In 2008, Wife petitioned for dissolution after nine years of marriage. Both Husband and Wife worked in the real estate profession, and they acquired several properties during their marriage, including their marital residence in Arizona and a condominium in Minnesota. Husband signed a disclaimer deed during the marriage recognizing that the marital residence was Wife’s sole and separate property. The Minnesota condo was a gift to Husband and Wife as joint tenants from Husband’s parents, who retained a life estate in the property.
At trial, the court determined that the community held a $200,000 equitable lien on the marital residence because community funds had reduced the principal balance on the mortgage in that amount. The court also concluded that the Minnesota property was Husband’s sole and separate property because Husband’s parents intended that the condo be held for the parents’ benefit and passed to their grandchildren upon their death.
On appeal, Wife argued that there should be no equitable lien on the marital residence and that the court should have divided the Minnesota condo as a community asset. Husband argued that the value of the lien on the marital residence was too low.
Deciding an issue of first impression in Arizona, the Court of Appeals determined that the trial court had not calculated properly the equitable lien on the marital residence and propounded the formula for calculating an equitable lien on sole and separate property when community funds have increased equity in the property but the overall value of the property has fallen during marriage. The Court drew on its previous cases addressing community contributions to separate property, including Barnett v. Jedynak, which prescribed the formula for determining the community’s equitable lien on sole and separate property that appreciates in value during the marriage.
First, the trial court must determine the value of the property on the date of trial. Then, the court must determine whether positive equity remains in the property or whether the property has depreciated to a point where there is negative equity. If positive equity remains, community contributions toward principal or market value create a dollar-for-dollar equitable lien because the owner spouse can still realize the benefit conferred by the community – if such a lien were not recognized, the owner-spouse would receive a windfall from the community. But if the property has negative equity, the owner-spouse cannot realize the entire benefit conferred by the community. In that situation, the community’s equitable lien is calculated by this formula: C - [C/B × D], where B = the value of the property on the date of trial, C = community contributions to principal or market value, and D = depreciation in the value of the property during marriage. In this case, the trial court had not determined the value of the property on the date of trial, so the Court of Appeals remanded with instructions to apply this opinion to determine the community’s equitable lien on the Valentos’ marital residence.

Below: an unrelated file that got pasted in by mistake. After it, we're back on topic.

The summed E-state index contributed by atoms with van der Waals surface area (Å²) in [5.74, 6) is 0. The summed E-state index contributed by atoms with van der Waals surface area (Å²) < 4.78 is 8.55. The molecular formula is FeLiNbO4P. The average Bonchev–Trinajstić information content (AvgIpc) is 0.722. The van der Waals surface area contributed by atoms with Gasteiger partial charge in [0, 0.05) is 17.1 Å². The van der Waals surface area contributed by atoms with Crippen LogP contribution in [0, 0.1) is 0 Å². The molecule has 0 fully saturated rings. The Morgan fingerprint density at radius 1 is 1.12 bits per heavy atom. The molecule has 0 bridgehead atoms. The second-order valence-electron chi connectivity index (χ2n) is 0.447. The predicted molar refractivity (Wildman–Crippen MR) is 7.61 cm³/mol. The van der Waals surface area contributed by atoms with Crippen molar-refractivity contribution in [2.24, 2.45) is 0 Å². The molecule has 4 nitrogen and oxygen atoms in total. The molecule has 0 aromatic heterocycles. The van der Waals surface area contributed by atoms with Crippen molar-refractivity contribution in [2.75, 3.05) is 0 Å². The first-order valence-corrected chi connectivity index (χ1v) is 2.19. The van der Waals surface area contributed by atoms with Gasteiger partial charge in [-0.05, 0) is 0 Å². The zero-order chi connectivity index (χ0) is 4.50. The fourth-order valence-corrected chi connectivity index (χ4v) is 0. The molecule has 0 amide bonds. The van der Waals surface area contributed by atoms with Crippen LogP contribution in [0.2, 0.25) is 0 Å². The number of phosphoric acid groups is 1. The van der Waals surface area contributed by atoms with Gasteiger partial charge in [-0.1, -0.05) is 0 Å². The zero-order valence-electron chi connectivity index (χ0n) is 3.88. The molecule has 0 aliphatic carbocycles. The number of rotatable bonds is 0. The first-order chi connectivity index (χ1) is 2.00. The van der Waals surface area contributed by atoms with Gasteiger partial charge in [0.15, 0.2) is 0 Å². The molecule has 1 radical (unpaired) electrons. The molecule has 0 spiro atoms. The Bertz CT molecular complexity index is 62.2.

The Court also reversed the trial court’s determination that the Minnesota condo was Husband’s sole and separate property. The trial court should not have considered Husband’s testimony about his parents’ intent because the deed’s language unambiguously conveyed the property to Husband and Wife jointly and Husband’s testimony was inadmissible parol evidence. Under statute, property gifted to a spouse during marriage is that spouse’s separate property. Therefore, the Court concluded, Husband and Wife held their interests in the condo jointly as separate property. Also by statute, however, joint interests in property are divided equitably along with community property. The Court therefore remanded the case to the trial court to divide the Valentos’ joint interests, including the Minnesota condo, equitably.
Judge Swann authored the court’s opinion; Judges Downie and Kessler concurred.
Posted By: Kathy O'Meara